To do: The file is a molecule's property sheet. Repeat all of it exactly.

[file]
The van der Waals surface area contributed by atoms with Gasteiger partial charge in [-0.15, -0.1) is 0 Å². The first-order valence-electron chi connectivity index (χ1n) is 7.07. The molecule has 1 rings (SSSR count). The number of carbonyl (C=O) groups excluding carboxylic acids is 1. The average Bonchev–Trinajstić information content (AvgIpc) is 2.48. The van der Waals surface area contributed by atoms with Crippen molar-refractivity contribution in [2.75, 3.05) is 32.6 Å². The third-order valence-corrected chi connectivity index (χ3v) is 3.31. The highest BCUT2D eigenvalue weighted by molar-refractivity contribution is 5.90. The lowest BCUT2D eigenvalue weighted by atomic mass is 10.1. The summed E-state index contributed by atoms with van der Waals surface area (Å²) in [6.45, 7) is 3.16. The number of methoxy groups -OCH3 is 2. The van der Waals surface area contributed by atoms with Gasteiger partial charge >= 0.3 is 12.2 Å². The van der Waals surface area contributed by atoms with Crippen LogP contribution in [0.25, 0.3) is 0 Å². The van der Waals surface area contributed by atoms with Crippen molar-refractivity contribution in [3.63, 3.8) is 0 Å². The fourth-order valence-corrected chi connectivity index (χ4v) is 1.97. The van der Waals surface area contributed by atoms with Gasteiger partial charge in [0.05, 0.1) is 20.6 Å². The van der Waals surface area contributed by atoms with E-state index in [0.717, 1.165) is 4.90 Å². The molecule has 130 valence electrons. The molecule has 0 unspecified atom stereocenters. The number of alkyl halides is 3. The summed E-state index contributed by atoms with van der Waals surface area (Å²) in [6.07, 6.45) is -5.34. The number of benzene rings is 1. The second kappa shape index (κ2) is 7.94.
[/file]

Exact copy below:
The van der Waals surface area contributed by atoms with Gasteiger partial charge in [-0.15, -0.1) is 0 Å². The first-order valence-electron chi connectivity index (χ1n) is 7.07. The molecule has 1 rings (SSSR count). The number of carbonyl (C=O) groups excluding carboxylic acids is 1. The average Bonchev–Trinajstić information content (AvgIpc) is 2.48. The van der Waals surface area contributed by atoms with Crippen molar-refractivity contribution in [2.75, 3.05) is 32.6 Å². The third-order valence-corrected chi connectivity index (χ3v) is 3.31. The highest BCUT2D eigenvalue weighted by molar-refractivity contribution is 5.90. The lowest BCUT2D eigenvalue weighted by atomic mass is 10.1. The summed E-state index contributed by atoms with van der Waals surface area (Å²) in [6.45, 7) is 3.16. The number of methoxy groups -OCH3 is 2. The van der Waals surface area contributed by atoms with Gasteiger partial charge >= 0.3 is 12.2 Å². The van der Waals surface area contributed by atoms with Crippen LogP contribution in [0.25, 0.3) is 0 Å². The van der Waals surface area contributed by atoms with Crippen molar-refractivity contribution in [3.63, 3.8) is 0 Å². The fourth-order valence-corrected chi connectivity index (χ4v) is 1.97. The van der Waals surface area contributed by atoms with Gasteiger partial charge in [0.05, 0.1) is 20.6 Å². The van der Waals surface area contributed by atoms with E-state index in [0.717, 1.165) is 4.90 Å². The molecule has 130 valence electrons. The molecule has 0 unspecified atom stereocenters. The number of alkyl halides is 3. The summed E-state index contributed by atoms with van der Waals surface area (Å²) in [6.07, 6.45) is -5.34. The number of benzene rings is 1. The second kappa shape index (κ2) is 7.94.